The youthification of America

The rise of gentrification in many North American cities has been much commented upon. But according to new research, trends towards gentrification are only part of the story.


High-density urban redevelopment is also associated with a younger population. This process of ‘youthification’ is driven by young people’s desire for smaller households and closer proximity to amenities, as well as higher housing costs and a more uncertain labor market.

Much has been made of Millennials’ housing challenges: young adults today face less employment security than in the past, while costs have risen in many cities. At the same time, high-density urban redevelopment continues apace—sometimes even extending into suburban areas.

According to recent research by Markus Moos, at the University of Waterloo in Canada, this is producing a distinct process of youthification in North American cities.

Youthification represents the increasing presence of young adults within a given neighborhood. Of course, young age has long been associated, rightly or wrongly, with gentrifiers and the creative class in both popular stereotypes and academia alike. But little attention has been paid to age in its own right as a factor structuring urban space.

Some North American cities have higher shares of young adults than others, and these tend to be those cities with good economic prospects and urban amenities, such as Salt Lake City, Austin, and Calgary.

Places with extraordinarily high living costs, like New York, Boston, San Francisco, Toronto, and Vancouver don’t have as large a share of young adults. But while high costs may hinder the attraction and retention of young adults, low costs alone are not enough, either. Cities that have experienced economic decline, such as Pittsburgh, Cleveland, and Detroit have some of the lowest shares of young adults out of all major North American cities.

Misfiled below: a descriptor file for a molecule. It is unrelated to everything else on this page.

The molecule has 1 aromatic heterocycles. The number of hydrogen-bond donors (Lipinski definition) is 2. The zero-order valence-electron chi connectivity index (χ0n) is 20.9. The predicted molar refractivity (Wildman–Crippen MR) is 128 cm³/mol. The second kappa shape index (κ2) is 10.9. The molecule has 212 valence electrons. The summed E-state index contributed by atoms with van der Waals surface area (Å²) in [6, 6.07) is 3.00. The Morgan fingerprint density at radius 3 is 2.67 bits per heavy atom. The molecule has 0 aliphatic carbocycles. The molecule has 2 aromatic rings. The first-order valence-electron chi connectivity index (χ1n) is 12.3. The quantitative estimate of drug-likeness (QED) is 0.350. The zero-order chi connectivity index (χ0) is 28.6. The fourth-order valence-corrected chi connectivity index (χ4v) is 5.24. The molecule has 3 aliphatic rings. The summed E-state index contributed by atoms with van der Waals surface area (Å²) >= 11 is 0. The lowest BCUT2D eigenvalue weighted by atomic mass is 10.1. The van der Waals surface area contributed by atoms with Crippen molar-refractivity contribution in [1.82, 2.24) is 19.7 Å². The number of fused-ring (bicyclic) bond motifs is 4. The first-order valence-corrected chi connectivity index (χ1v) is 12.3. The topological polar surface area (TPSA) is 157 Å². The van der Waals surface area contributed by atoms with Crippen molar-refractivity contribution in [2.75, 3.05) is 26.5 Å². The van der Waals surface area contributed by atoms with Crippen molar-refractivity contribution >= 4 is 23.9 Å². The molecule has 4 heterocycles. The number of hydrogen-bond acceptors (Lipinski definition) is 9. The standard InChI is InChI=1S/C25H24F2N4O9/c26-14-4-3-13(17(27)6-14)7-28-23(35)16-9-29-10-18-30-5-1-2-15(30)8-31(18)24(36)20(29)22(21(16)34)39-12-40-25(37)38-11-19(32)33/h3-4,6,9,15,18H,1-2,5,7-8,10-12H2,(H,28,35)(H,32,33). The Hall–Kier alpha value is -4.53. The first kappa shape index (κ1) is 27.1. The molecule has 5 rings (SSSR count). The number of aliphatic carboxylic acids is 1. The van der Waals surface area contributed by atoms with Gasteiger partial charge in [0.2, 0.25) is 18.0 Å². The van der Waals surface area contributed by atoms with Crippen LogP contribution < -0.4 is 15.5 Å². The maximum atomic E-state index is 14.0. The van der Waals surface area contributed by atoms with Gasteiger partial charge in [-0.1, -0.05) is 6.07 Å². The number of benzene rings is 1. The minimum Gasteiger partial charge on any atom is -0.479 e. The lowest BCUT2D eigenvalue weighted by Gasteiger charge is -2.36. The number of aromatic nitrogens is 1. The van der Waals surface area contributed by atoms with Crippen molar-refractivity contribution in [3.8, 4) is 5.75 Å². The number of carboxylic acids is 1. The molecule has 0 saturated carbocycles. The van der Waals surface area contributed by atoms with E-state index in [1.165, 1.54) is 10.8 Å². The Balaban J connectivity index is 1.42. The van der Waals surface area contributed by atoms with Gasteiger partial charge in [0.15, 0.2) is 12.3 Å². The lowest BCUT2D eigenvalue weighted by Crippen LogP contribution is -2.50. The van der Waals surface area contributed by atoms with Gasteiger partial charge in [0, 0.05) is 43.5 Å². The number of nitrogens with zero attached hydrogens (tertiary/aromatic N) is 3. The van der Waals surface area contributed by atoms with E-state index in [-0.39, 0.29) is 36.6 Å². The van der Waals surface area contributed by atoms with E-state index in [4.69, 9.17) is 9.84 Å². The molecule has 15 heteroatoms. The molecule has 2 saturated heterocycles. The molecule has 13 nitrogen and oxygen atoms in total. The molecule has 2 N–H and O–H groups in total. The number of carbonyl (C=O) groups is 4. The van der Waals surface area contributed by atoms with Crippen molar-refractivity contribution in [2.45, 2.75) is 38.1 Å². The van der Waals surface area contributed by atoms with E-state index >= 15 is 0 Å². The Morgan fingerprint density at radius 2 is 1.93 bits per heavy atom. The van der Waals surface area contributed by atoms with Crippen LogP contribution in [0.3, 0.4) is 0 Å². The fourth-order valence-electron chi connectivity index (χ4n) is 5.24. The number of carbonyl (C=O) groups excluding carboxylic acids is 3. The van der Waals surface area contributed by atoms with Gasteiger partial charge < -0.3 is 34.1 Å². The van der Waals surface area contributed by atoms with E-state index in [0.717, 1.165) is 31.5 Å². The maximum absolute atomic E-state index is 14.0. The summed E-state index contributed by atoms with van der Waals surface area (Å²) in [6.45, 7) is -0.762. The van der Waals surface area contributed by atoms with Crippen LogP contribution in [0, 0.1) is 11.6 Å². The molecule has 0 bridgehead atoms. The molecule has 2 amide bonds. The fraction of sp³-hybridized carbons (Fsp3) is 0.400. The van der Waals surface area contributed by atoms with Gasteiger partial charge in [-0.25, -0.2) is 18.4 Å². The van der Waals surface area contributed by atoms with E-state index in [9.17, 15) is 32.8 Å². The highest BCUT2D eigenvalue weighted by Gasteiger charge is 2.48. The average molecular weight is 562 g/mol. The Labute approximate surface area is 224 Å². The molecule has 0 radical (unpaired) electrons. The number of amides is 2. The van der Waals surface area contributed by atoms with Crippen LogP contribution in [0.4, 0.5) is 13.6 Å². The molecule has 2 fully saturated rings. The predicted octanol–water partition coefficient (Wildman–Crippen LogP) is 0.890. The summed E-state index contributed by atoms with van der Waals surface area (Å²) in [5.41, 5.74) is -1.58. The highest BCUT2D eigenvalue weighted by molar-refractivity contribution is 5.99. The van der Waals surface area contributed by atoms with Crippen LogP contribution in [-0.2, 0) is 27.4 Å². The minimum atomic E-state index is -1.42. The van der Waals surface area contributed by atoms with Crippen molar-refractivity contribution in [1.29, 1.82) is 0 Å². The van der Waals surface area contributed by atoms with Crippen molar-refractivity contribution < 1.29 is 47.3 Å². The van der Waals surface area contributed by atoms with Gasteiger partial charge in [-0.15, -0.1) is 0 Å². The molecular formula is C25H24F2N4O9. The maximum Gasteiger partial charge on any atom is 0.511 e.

It would seem, therefore, that the cities with the highest presence of young adults are those rich in both amenities and opportunities, but with a lower cost of living than the largest global cities. A similar pattern would seem to hold within cities, where dense, vibrant urban neighborhoods hold larger young adult populations in places like New York, Seattle, and Vancouver. No such concentration exists in Detroit.

For a closer look at the youthification process, consider the cases of Toronto, Montreal, and Vancouver. Moos considers dwelling density a measure of urbanity, one that captures urban redevelopment taking place in otherwise suburban places, rather than simply equating centrality with the urban. Between 1981 and 2011, the correlation between those aged 25-34 years old and dwelling density increased across all three metropolitan areas. This means that young adults are more likely to be associated with high-density living now than in the past. In contrast, those in the 45-54 and 55-64 age brackets, and to a lesser extent those aged 65 and over, became more closely aligned with lower density environments over the same time period.

These correlations are telling, but they do not isolate the influence of age from other factors. Young adults may, for example, have smaller household sizes or lower incomes—traits that are also conducive to living in smaller units, characteristic of high-density apartment or condominium towers, rather than single-family homes in low-density suburbs. To assess the relative role of age Moos modeled dwelling density as a function of census tract characteristics such as age, household income, household size, the share of immigrants and the share of potential gentrifiers. Potential gentrifiers are defined as those in the ‘new middle class’—workers employed in the quaternary sector of the economy.